I’ve been running OpenWRT for a few days now. I like it. I also don’t like it. I’m going to keep running it, and will probably install it on any new routers in the future.
The part I like is it feels like a “real Unix”. I trust that it’s going to do its job right, or if it doesn’t I have access to look inside and figure out what went wrong. Tomato has always been opaque, and if it rebooted itself or didn’t do something I wanted I felt powerless to understand or fix it. With OpenWRT it’s all just a Linux distro.
The part I’m on the fence about is that it’s “real Unix”. In particular, that it’s super complicated. The ipchains have some 100+ rules in them, which really are defining about seven “zones“, which really are 4 physical interfaces and maybe 6 aliased interfaces. It’s great that the system is so flexible, but then it also makes even simple things hard.
The part I don’t like is that it’s a “real Unix”, complete with that awful lack of usability. You can configure everything but you also have to configure everything. That’s a grand old Unix tradition, see also: Linux-on-the-desktop. As an example, I’d like a simple counter of bandwidth used per month. There’s none installed by default. But here’s a list of 17 tools that might do it. Only a few of those have Web UIs, and only ~half of them are installable via the package manager. And none do precisely what I want, the best I could find is something that churns out hideous 1990s-style gd images. Of course I could build my own, it’s Unix! But I don’t want to build my own.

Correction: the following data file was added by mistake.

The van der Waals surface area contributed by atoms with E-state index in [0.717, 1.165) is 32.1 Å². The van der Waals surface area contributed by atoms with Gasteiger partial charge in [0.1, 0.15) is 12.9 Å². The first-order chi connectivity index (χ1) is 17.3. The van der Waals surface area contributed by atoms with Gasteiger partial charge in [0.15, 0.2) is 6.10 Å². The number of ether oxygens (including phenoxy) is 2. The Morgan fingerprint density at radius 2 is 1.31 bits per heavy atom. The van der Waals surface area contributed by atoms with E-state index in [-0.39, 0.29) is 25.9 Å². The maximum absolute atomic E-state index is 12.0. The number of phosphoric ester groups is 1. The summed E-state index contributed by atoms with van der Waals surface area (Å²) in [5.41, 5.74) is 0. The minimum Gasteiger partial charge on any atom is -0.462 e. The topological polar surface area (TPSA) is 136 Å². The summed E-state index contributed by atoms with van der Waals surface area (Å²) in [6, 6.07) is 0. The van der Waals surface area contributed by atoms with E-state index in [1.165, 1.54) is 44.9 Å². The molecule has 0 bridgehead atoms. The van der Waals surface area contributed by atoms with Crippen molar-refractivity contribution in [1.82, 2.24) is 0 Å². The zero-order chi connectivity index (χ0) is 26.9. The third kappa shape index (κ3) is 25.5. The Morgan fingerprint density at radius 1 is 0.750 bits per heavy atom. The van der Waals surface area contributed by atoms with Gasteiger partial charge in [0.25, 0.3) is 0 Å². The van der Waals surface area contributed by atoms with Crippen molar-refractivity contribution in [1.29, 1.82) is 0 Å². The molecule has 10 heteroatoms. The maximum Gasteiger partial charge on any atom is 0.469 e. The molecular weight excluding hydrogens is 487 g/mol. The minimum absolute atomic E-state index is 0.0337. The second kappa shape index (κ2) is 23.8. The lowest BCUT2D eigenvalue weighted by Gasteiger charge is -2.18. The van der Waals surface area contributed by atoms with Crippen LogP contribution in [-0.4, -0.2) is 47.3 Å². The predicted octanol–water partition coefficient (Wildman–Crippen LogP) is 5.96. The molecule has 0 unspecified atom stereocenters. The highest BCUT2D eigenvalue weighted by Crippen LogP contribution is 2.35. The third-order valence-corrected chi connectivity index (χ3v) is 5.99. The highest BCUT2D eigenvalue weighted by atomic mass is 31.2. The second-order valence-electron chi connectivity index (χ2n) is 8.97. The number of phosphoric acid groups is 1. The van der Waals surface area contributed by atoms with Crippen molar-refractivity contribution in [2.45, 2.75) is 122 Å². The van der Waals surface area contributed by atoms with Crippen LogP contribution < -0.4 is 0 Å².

I think there’s a need for a new router firmware, a nicely packaged distribution based on top of OpenWRT. Take the stock OpenWRT and add the packages that ordinary home router users need. Maybe write / package a few other things, like the monthly bandwidth monitor I would like. Then stick them all together with a nice GUI that ordinary technical savvy people can use, not just Linux/networking experts. Tomato is the model for this, the core Tomato firmware was a beautiful, well documented product. Tomato-on-OpenWRT would be terrific. It all seems doable, OpenWRT is a strong foundation. The only thing I’m not sure about is how hard it’d be to build the web UI. Luci is pretty flexible as a foundation, I think what I’m describing could just be a skin and set of Luci apps. But not sure.